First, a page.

Can't get enough of the coupons

Woman turns saving at the grocery into a business

msexton@thestate.comJanuary 4, 2010 

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    To learn more, and find a list of upcoming workshops, see southernsavers.com.

The coupon clipping started simply for Jenny Martin, a couple of years ago.

The house needed a new roof. She needed money to pay for it.

A friend e-mailed her about the potential savings using coupons. A stay-at-home mom, she decided to give it a try, but was skeptical about how much she really could save.

She cut her family's grocery bill from $150 a week to about $50 a week.

She was hooked.

"I got so excited, I started telling friends, 'Go here and get this deal; go there and get that deal,'" Martin, 29, said.

Her husband encouraged her to start a Web site to tell friends about the money she was saving. Southernsavers.com was born in June 2008.

"I started Southernsavers to help what I thought would be about six people," she said.

In the first month, she had 1,000 hits. In November, the site had more than 2 million hits.

"Everybody's trying to save money on groceries," she said.

Martin runs the business out of a bonus room in her Irmo area home. (She calls it the toy room, with games and home-schooling tables for 4 1/2-year-old twins Emma and Kate and 1 1/2-year-old Mary.) There she sits in front of three computer screens - she calls it her command central - comparing and matching up deals.

Here's the concept: Grocery stores put items on sale in cycles. Once every six weeks a product you need will go on sale. The goal is to buy it when it's at its best price. She gets the weekly ads from the store and circles the good deals. They are then matched up with the best prices each week at each store.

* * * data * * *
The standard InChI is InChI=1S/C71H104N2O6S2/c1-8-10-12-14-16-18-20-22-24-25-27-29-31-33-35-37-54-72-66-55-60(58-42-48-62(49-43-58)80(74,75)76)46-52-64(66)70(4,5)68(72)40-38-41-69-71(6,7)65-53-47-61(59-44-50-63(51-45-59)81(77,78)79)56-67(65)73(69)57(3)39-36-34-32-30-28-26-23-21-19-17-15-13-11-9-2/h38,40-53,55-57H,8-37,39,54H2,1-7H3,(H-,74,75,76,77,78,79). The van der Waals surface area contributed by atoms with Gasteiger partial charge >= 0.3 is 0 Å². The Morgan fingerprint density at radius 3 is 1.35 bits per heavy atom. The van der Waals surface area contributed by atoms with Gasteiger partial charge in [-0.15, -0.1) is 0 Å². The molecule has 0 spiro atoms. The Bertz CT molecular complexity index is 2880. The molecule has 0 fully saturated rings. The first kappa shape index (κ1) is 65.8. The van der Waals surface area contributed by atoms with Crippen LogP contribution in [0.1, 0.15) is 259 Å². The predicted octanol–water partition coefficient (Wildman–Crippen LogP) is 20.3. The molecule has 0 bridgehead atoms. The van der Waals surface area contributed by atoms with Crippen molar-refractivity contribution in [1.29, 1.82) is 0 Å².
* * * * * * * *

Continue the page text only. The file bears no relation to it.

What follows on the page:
She recommends people buy the Sunday newspaper, where the vast majority of coupons come from. Printable Internet coupons are available for some items on her Web site.

How much can she save?

"Pickles might be $2 a jar. I get them for 9 cents," she said.

How?

"The pickles are buy one get one free, that makes them $1.09, I have a 50-cent off coupon, which most grocery stores double."

Bingo: 9 cents for a jar of pickles.

And the savings go on.

She gets Green Giant frozen vegetables free when they are on sale and she has a coupon. She pays 10 cents for a box of spaghetti. She never pays more than $1 for a box of cereal - that's national brand cereal that can cost more than $4 a box.

"Everything comes on sale at each grocery store at some point," she said.

She keeps an updated tab of her spending on the Web site each week. In the past year, she bought $6,435.72 worth of groceries, including food, cleaning supplies, paper products and diapers. She spent $2,068, a savings of 67 percent.

She tracks sale items at all local grocery stores except Piggly Wiggly. (Each Pig offers different specials, making it too difficult to keep up with pricing.) She also offers tips and comparisons at drugstores. For example, CVS operates on a reward system.

"I've bought $100 worth of stuff (at CVS) and paid a quarter. It's very fun."

And she dismisses claims that coupon clipping and comparison shopping are huge time eaters.

"You can save $100 for about 30 minutes or an hour of work," she said. "If you just use Southernsavers it takes about 30 minutes to get ready for a trip to the grocery store."

Unlike some other coupon Web sites, southernsavers.com is free, and it will stay that way, she said.

It's not the main source of income for the family. (Her husband, James, is a computer network engineer, who also works at home.) She makes a little money when somebody prints a coupon from her Web site. And she teaches coupon workshops around the Southeast. (Her husband drives the family van, and the whole family goes on the workshop circuit.)

"I decided in February I'd teach a workshop, and I booked the Lexington Leisure Center. The class was filled in two hours," she said. Now the $10-per-person classes are scheduled through April.

She has hired a couple of USC students to work part time, typing in ads and helping answer the more than 200 e-mails she receives each day.

"A lot of our readership sends e-mails saying things like, 'My husband was laid off and we really needed this.' Others don't need the money, but once they buy a box of cereal for a dollar, they're hooked."

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